Global warming could cause oceans to rise three times faster than previously predicted

September 4th, 2008 - 1:08 pm ICT by ANI  

National Geographic

Washington, September 4 (ANI): New estimates have indicated that the melting Greenland ice, spurred by global warming, could cause oceans to rise three times faster than previously predicted, by more than a foot (30 centimeters) over the next hundred years.
When all other sources of melting ice are also factored in, such as the Antarctic ice sheet and smaller glaciers, the sea level has been predicted to increase by several more feet by 2100, according to previous studies.
According to a report in National Geographic News, the new estimates are based on disappearance rates of the ancient Laurentide ice sheet that covered North America between 9,000 and 6,000 years ago.
“We have never seen an ice sheet retreat significantly or even disappear before, yet this may happen for the Greenland ice sheet in the coming centuries to millennia,” said lead study author Anders Carlson, of the University of Wisconsin.
Carlson said that his team’’s research on the Laurentide ice sheet “gives us a window into how fast these large blocks of ice can melt and raise sea level.”
At its peak, the Laurentide ice sheet was more than 5,000,000 square miles (13,000,000 square kilometers) across, with a thickness of up to 10,000 feet (3,000 meters) in some places, according to previous estimates.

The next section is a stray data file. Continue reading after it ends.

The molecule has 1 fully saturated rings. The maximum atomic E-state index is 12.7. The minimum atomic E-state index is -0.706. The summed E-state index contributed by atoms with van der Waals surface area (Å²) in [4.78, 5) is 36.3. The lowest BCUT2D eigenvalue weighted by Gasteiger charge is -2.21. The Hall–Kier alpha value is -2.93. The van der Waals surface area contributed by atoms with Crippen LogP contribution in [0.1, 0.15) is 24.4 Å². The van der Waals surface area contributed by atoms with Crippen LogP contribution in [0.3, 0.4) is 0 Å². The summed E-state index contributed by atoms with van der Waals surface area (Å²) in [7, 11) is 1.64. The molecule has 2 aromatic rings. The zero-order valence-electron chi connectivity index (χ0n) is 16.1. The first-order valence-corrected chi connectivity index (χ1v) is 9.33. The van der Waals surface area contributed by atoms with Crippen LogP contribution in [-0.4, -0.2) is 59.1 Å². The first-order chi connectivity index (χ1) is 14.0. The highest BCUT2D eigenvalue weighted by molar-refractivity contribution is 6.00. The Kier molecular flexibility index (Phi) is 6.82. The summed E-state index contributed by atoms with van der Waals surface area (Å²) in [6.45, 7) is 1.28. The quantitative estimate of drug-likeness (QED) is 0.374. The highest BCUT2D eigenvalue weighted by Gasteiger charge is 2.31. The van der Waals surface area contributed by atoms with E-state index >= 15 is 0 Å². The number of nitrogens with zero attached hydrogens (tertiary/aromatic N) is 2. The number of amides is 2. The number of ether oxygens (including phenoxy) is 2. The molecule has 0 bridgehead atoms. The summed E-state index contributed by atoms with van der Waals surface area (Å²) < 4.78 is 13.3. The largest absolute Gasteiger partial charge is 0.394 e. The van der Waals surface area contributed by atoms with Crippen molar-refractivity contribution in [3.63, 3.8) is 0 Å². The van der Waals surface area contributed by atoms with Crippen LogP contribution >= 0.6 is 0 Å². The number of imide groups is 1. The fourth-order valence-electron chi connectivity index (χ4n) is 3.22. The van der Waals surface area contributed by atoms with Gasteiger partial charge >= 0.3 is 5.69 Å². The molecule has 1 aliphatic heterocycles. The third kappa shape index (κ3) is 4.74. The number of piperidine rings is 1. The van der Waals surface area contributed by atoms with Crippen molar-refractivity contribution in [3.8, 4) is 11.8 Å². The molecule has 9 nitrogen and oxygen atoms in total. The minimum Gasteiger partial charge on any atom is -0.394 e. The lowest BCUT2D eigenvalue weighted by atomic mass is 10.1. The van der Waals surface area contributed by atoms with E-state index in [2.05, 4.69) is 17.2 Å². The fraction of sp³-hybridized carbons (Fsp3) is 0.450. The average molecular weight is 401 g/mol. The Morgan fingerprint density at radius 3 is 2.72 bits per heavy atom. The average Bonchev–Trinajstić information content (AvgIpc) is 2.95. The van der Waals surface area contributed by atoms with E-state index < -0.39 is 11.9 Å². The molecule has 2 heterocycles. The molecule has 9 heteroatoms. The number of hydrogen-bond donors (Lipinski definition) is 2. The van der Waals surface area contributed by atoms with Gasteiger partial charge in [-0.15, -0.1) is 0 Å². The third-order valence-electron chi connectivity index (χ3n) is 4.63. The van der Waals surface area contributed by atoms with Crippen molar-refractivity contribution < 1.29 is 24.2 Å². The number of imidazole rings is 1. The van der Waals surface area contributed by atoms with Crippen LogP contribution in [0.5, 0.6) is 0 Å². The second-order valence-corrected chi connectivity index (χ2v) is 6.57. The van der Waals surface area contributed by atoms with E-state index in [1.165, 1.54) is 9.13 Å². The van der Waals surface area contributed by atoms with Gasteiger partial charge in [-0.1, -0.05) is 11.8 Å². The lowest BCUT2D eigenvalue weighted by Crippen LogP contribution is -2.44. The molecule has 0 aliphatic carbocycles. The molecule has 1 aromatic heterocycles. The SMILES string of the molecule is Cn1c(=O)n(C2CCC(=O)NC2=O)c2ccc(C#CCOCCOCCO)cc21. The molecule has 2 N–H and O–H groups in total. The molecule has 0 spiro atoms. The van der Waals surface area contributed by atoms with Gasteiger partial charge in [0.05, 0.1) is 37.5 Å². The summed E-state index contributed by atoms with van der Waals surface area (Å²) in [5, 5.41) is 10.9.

To determine the demise of the massive sheet, Carlson and his team estimated the ages of boulders left in its wake based on how long they had been exposed to cosmic rays.
The geologists also obtained radiocarbon dates of trees and other organic materials that couldn”t have existed until after the ice was gone.
Finally, they measured oxygen atoms in plankton fossils in Labrador Bay, which is adjacent to the site of the historic ice sheet.
The atoms-oxygen isotopes indicate the contribution of fresh water from the melting glacier, and therefore independently confirm the land-fossil measurements, according to Carlson.
The authors said that there were two major Laurentide melting pulses - 9,000 years ago and 7,500 years ago - that added a total of almost 40 feet (12 meters) of depth to the world’’s oceans.
They said that the entire Laurentide ice sheet was gone by about 6,500 years ago. It was exposed to direct solar heat because Earth’’s tilt had it angling closer to the sun.
The concentration of heat caused by greenhouse gases is having a similar effect on today’’s Greenland ice sheet.
The new findings have also suggested that the Greenland ice sheet will melt faster than the United Nations Intergovernmental Panel on Climate Change (IPCC) predicted last year.
Any rise at all could threaten U.S. cities that are built, at least in part, at sea level. These cities include New York, Boston, Los Angeles, Philadelphia, New Orleans.
Large swaths of entire countries, including Bangladesh and the Maldives, would also be vulnerable to flooding. (ANI)

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